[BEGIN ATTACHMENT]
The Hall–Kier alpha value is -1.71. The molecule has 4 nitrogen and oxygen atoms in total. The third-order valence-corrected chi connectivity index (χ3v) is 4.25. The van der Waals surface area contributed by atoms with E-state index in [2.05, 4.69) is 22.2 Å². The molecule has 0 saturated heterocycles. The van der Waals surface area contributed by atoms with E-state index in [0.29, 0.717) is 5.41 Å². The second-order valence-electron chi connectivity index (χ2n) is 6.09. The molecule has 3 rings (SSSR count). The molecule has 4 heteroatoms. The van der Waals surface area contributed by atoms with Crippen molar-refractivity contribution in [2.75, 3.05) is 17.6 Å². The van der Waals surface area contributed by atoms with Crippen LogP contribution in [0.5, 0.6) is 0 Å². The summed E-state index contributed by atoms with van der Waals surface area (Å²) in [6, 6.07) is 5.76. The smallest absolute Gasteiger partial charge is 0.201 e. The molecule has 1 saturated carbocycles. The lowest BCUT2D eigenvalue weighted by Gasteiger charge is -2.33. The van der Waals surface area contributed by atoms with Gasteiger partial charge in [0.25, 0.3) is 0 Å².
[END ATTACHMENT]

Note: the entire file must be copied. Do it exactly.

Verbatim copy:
The Hall–Kier alpha value is -1.71. The molecule has 4 nitrogen and oxygen atoms in total. The third-order valence-corrected chi connectivity index (χ3v) is 4.25. The van der Waals surface area contributed by atoms with E-state index in [2.05, 4.69) is 22.2 Å². The molecule has 0 saturated heterocycles. The van der Waals surface area contributed by atoms with E-state index in [0.29, 0.717) is 5.41 Å². The second-order valence-electron chi connectivity index (χ2n) is 6.09. The molecule has 3 rings (SSSR count). The molecule has 4 heteroatoms. The van der Waals surface area contributed by atoms with Crippen molar-refractivity contribution in [2.75, 3.05) is 17.6 Å². The van der Waals surface area contributed by atoms with Crippen LogP contribution in [0.5, 0.6) is 0 Å². The summed E-state index contributed by atoms with van der Waals surface area (Å²) in [6, 6.07) is 5.76. The smallest absolute Gasteiger partial charge is 0.201 e. The molecule has 1 saturated carbocycles. The lowest BCUT2D eigenvalue weighted by Gasteiger charge is -2.33. The van der Waals surface area contributed by atoms with Gasteiger partial charge in [0.25, 0.3) is 0 Å².